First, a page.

Avoidance Strategies and Governmental Rigidity: The Case of the Small-Scale Shrimp Fishery in Two Mexican Communities

"Hardin's 'tragedy of the commons' has been one of the most popular theories used in explaining the problems of fisheries resources. Basically, the problem of overcapitalization, overexploitation and overexpansion that typify many of the world's fisheries today are blamed on their status as common property resources. The most accepted recommendation by fishery managers to deal with these problems has been to specify property rights to the resource in such a way as to limit the level of fishing effort. Governmental inteivention has been perceived as crucial to 'impartially' define those rights by regulating access to resources and the behavior of individuals. Accordingly, states have spent enormous efforts at devising regulations to limit access in the belief that such efforts will lead to greater conservation. All over the world, however, we find that regulatory strategies developed by governments have failed. One of the critical issues in explaining such results concerns the high enforcement costs and intrinsic difficulties involved in supervising the exploitation of marine resources."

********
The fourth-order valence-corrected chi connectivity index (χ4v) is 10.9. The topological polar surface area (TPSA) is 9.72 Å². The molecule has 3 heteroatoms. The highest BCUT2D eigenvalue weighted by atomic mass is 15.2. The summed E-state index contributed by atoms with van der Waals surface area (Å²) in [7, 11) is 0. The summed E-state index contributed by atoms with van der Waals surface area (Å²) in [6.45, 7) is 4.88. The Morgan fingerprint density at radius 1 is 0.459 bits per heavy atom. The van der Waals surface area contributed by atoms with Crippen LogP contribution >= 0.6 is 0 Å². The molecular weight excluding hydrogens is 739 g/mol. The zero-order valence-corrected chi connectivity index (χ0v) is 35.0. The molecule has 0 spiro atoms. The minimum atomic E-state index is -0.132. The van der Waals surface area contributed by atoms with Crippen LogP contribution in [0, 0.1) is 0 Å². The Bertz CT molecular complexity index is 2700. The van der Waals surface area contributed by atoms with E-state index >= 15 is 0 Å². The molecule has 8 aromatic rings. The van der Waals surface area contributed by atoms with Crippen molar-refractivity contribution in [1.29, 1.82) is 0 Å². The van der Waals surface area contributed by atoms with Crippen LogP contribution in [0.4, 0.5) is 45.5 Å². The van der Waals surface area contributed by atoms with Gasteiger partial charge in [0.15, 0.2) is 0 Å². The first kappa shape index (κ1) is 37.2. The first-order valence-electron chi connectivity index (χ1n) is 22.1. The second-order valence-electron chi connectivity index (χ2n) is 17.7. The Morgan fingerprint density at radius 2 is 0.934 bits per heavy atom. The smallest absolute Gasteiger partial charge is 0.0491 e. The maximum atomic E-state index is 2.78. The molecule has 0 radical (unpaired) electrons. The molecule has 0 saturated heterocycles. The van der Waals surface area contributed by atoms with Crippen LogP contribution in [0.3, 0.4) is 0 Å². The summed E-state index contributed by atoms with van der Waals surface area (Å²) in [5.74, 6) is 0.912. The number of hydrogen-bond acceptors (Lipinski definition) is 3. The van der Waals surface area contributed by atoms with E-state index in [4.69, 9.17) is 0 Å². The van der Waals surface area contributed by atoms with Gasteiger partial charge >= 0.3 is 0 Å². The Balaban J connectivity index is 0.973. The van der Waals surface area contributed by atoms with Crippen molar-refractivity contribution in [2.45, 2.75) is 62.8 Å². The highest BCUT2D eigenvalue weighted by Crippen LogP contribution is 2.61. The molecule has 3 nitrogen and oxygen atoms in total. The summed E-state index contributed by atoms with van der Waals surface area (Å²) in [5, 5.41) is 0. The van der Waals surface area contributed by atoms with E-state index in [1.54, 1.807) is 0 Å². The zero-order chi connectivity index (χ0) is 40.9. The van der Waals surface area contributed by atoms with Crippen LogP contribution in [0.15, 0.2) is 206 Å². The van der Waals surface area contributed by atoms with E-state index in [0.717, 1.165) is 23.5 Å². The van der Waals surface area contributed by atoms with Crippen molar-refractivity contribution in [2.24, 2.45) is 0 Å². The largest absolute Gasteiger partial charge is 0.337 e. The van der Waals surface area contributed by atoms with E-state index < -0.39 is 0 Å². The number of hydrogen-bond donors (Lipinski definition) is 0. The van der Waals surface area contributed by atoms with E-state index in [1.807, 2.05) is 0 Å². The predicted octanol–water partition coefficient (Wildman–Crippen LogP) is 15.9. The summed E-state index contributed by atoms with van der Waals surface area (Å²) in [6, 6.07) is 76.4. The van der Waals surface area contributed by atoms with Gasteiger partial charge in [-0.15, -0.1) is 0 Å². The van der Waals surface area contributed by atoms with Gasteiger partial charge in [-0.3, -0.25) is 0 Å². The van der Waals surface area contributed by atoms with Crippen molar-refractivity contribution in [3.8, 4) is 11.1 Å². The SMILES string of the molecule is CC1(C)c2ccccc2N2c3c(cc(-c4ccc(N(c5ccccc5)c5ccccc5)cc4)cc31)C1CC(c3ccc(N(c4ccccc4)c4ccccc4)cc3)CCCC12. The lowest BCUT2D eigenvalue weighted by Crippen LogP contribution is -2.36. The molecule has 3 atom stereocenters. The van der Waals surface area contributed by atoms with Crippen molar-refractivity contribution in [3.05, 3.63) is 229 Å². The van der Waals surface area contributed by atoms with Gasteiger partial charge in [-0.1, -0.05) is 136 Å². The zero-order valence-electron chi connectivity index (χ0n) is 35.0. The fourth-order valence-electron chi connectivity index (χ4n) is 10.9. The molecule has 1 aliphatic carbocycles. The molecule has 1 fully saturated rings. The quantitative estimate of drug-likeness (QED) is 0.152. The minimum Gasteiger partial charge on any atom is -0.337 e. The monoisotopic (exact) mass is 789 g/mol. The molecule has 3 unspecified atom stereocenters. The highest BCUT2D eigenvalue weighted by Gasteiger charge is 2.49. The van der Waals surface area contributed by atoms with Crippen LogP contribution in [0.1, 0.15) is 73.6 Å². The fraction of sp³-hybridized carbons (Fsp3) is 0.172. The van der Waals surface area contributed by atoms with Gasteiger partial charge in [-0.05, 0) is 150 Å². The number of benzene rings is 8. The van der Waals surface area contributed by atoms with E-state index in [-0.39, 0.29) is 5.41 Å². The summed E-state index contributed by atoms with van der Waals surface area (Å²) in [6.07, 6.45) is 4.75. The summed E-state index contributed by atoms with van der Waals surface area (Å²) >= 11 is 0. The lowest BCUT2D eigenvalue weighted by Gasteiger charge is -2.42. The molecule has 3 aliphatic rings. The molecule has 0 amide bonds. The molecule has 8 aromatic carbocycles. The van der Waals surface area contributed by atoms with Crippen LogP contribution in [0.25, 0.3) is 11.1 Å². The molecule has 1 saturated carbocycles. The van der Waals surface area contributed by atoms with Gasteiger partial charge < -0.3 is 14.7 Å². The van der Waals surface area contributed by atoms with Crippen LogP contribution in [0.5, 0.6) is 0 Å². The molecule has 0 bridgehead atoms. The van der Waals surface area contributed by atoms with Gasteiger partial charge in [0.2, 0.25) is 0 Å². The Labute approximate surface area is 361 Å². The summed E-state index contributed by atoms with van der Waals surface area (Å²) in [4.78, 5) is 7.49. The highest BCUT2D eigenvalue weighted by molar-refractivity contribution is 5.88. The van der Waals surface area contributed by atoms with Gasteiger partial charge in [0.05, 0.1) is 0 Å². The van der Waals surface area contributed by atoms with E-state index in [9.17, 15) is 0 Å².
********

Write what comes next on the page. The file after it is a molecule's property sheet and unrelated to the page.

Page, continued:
IASC, common pool resources, shrimp, fisheries, compliance, rules, local knowledge